We are a holding company subject to the jurisdiction of the FERC as a result of certain of the funds we manage directly or indirectly owning, controlling or holding, with power to vote, 10% or more of the voting securities in a “public-utility company” or a “holding company” of a public-utility company (as those terms are defined in the U.S. Public Utility Holding Company Act of 2005, or “PUHCA”). Absent an exemption to or waiver from the FERC’s regulations implementing PUHCA, we and any affiliate, associate company and subsidiary company (as those terms are defined in PUHCA), would be required to maintain and make available to FERC, such books, accounts, memoranda and other records of transactions as the FERC may deem relevant to electric or natural gas rates subject to the FERC’s jurisdiction. We have submitted a notification of holding company status and a notification of waiver of the accounting, record retention and reporting requirements to the FERC. An acquirer of securities representing 10% or more of the total voting power of Apollo Global Management, LLC likewise would be required to submit similar filings to the FERC under PUHCA.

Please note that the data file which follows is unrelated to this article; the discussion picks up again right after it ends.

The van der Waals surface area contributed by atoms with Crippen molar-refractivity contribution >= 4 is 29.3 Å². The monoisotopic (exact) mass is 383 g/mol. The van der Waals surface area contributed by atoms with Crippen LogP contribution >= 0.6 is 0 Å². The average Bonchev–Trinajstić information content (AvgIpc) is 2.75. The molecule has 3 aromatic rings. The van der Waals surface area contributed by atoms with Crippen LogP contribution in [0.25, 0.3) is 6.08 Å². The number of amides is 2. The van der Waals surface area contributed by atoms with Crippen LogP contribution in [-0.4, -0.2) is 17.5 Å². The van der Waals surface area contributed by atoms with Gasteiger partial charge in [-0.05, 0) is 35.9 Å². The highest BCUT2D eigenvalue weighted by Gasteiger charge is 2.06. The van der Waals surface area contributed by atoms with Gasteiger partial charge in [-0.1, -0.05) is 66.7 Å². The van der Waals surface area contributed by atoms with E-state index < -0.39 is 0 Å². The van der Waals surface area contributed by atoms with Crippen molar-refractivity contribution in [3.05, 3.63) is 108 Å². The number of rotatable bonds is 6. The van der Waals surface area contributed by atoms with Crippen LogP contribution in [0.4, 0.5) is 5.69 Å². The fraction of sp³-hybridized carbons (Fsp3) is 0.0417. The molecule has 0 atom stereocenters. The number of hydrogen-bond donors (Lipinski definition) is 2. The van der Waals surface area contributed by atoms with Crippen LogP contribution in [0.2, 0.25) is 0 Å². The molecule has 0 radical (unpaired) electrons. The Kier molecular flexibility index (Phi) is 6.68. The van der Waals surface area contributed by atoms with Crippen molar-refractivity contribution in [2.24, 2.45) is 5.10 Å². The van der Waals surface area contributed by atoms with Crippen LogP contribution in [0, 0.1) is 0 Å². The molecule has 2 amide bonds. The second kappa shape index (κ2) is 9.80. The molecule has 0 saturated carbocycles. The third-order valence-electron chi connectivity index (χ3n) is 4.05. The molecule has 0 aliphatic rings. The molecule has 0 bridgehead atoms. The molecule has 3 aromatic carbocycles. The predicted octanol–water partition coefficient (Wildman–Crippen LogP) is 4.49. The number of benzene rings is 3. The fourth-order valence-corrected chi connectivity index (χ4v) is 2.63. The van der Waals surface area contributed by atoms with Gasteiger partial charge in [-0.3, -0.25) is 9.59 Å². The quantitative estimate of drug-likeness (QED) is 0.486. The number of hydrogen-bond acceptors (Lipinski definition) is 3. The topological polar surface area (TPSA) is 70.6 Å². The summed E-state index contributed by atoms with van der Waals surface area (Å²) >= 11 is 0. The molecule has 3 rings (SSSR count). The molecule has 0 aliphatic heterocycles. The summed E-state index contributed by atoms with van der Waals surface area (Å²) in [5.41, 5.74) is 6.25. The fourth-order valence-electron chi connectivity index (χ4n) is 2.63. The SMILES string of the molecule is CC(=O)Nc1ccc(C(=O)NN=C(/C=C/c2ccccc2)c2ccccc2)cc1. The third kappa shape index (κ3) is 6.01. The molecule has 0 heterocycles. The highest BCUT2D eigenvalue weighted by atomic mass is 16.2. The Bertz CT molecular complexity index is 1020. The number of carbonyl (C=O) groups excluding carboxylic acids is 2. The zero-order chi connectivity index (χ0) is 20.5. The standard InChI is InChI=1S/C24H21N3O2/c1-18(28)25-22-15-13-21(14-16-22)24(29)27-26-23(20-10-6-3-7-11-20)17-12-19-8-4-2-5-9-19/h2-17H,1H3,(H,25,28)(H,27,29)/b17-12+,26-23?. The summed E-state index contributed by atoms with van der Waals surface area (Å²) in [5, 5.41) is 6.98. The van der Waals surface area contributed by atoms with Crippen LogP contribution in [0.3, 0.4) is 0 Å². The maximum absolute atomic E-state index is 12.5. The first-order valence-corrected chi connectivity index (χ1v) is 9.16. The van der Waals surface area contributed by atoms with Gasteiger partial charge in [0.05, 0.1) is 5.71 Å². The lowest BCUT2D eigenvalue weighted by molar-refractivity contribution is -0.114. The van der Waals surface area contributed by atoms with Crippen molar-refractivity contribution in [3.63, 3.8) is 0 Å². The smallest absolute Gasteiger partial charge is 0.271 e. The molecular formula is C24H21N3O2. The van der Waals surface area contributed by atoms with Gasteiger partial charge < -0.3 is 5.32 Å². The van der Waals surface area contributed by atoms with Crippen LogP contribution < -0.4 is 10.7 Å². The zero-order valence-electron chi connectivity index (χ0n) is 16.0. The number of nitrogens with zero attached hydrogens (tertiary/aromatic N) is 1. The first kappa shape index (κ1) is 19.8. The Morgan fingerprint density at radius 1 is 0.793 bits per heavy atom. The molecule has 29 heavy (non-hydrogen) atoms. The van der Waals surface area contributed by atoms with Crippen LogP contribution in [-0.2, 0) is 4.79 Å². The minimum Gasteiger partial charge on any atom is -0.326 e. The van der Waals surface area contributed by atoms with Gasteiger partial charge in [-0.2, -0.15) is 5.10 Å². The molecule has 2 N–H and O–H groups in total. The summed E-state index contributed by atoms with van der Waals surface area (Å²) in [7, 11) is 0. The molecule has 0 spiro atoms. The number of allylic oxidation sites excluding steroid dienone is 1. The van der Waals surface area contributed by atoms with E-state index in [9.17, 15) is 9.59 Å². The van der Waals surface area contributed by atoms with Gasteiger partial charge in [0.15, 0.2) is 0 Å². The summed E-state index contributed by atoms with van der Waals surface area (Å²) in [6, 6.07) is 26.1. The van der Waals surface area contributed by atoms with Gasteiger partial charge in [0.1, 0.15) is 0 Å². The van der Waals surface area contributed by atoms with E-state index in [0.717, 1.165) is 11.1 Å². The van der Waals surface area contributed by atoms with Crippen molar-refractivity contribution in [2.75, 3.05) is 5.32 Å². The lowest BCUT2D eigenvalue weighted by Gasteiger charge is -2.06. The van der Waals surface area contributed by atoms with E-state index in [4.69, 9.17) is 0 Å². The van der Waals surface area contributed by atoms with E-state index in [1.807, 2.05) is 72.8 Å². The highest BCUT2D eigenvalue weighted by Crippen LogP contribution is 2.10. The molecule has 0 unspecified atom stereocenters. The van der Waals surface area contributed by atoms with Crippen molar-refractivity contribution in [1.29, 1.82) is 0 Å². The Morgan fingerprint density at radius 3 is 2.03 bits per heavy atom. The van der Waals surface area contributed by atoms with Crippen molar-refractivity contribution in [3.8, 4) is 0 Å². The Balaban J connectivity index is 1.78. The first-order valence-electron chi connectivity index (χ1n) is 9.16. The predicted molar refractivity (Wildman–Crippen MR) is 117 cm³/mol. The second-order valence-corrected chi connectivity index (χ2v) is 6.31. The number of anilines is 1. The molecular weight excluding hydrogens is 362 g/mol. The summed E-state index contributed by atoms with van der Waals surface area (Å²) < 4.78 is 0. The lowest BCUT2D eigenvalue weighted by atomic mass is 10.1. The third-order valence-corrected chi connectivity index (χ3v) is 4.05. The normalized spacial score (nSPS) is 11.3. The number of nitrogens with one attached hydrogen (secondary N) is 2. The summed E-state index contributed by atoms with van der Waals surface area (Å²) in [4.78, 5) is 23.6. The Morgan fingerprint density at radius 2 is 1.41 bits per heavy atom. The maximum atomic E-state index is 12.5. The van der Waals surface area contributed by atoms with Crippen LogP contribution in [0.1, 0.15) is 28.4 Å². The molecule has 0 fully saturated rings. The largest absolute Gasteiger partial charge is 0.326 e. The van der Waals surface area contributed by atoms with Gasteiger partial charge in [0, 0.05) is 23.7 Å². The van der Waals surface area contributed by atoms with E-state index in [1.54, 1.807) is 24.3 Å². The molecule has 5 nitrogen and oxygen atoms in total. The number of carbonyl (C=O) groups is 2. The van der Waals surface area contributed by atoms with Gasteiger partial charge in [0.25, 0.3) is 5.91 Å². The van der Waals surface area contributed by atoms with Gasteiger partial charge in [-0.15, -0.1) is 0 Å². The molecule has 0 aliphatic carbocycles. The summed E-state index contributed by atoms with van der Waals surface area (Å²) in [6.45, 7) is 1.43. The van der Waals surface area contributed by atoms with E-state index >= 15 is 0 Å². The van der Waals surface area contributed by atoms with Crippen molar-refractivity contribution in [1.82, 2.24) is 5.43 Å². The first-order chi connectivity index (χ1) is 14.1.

We are a holding company with subsidiaries that are the general partner and manager of certain funds that have an investment in entities that are “public utilities” (as defined in the Federal Power Act (the “FPA”)) and, therefore, subject to FERC’s jurisdiction under the FPA. An acquirer of our Class A shares that (i) is, or is affiliated with, a “holding company” of a public-utility company, or (ii) is itself a public utility under the FPA, may have its own independent obligation to obtain prior approval from, or make other filings with, FERC with respect to an acquisition of 10% or more of the total voting power of Apollo Global Management, LLC.
Our revenue, net income and cash flow are all highly variable, which may make it difficult for us to achieve steady earnings growth on a quarterly basis and may cause the price of our Class A shares to decline.